Dealing with exam stress
We all feel a little stressed and anxious before an exam, and that’s normal. It shows that you want to do well, which is a good thing!
What you don’t want to do is let stress take over, and sit in the driving seat during the exam period. It’s bad for your health and you definitely won’t be able to study well.
You must recognise when you are getting stressed. Once you are aware of how you are feeling and acting, you can take steps to reduce the anxiety. Some of the ways that exam stress shows up are:
- difficulty getting to sleep
- lack of appetite
- blurred vision
- loss of interest
- unexplained pains, and more
Look out for when these occur together, and be ready to make some changes to your routine and your mindset.
Here’s a list of ten stress-busters for exam time:
1. Develop confidence in yourself. Tell yourself that you can do it, and that you can achieve the grades that you want. If you feel like you’re making no progress, take a break, and then test yourself on what you know. If, a week later, you get a better score on the test, then you are actually improving. If not, change your study methods by using the tips in this guide.
2. Don’t compare yourself to what other people are doing. If someone else has read the textbook twelve times, you can laugh, knowing they’ve wasted their time! You know what’s best for you, so do that.
3. Eat well. Have three decent meals every day, and eat lots of fresh fruit, vegetables and nuts, and drink lots of water. Dehydration can be a major problem for your brain, so keeping hydrated is important!
4. Exercise often. Even if it’s just going for a walk, getting outside in the fresh air can help you to relax and forget (even if temporarily) about your worries.
5. Reward yourself after doing a good study session. It’s important that you feel good about what you are doing, so take the time to do something you love.
6. Plan well. If you’ve got a good plan that you can stick to, then you know you’ll be ready for the exam day and you don’t need to worry about not covering everything in time.
7. Stay organised. Keep your notes all together in one folder, which is clearly labelled and kept in one place so you know where it’ll be. It’s the same with the files on your computer. If your desktop or documents folder looks cluttered or has loads of “document 1” files, it’s time to do some cleaning up and sorting out.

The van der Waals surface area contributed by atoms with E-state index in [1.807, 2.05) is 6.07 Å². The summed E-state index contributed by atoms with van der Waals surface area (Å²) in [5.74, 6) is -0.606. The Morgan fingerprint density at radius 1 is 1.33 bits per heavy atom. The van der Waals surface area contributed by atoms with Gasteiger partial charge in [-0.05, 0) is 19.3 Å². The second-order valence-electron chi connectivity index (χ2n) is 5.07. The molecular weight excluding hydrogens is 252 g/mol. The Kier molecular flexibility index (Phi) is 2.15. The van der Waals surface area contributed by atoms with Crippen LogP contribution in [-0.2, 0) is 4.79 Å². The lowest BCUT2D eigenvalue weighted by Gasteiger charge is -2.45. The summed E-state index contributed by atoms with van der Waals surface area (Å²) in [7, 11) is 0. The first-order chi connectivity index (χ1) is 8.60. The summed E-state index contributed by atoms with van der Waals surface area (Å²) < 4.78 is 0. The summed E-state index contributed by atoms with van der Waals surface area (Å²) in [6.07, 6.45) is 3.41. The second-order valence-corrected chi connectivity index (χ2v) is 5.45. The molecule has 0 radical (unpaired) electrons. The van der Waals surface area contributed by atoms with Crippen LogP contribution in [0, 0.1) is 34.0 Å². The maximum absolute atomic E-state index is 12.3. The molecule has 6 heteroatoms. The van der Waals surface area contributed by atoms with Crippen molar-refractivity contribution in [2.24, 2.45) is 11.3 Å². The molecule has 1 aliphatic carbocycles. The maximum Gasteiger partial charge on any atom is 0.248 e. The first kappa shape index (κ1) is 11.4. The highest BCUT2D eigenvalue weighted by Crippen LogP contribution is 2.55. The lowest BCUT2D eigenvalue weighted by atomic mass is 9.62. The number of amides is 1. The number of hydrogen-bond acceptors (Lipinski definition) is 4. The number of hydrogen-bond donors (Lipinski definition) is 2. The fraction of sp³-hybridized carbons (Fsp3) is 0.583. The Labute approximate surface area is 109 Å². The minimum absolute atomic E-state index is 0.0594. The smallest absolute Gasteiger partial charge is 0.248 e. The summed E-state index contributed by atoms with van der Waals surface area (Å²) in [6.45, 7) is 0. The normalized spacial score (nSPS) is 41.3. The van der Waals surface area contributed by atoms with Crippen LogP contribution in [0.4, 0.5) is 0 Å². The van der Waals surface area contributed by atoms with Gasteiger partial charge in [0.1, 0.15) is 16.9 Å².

8. Get enough sleep. It’s crucial that you rest and allow your body to repair itself. Doing lots of all-nighters may make you feel like you’re getting somewhere, but really, it’s just an illusion.
9. Talk to someone about what’s troubling you. Often we’re all pretty stressed during exam time, so having a friend who can help you out is extremely helpful when you’re losing your cool.
10. Don’t go near substances or drugs. This includes limiting your caffeine from coffee and energy drinks, as this only provides you with a short hit which won’t last, and you’ll end up feeling more tired at the end of it. And perhaps take it easy on the alcohol during exams...
What to do before the exams
Go for a walk.
By going for a walk, you’re allowing your brain to relax and go into the zeroed-out mode, where the creativity and conceptual thinking happens. Your brain can map out all the things that you need to know for the exam. Plus, you’re going to be in the zeroed-in mode for a long time in the exam, so trying to take some time to let your mind wander is a good idea!
Exercise is also proven to increase levels of dopamine in the brain, so if you’re feeling good and con dent in yourself then you’re on your way to getting good results. Spending time reading your notes didn’t do anything before, so it’s not going to help now.
Taking a walk also removes you from everyone else who is stressing out and creating a chaotic atmosphere, which isn’t going to help you to stay calm and focused! Getting away from the pre-exam stresses is helpful so you can remember your own goals, and give yourself that last pep-talk before you start the exam.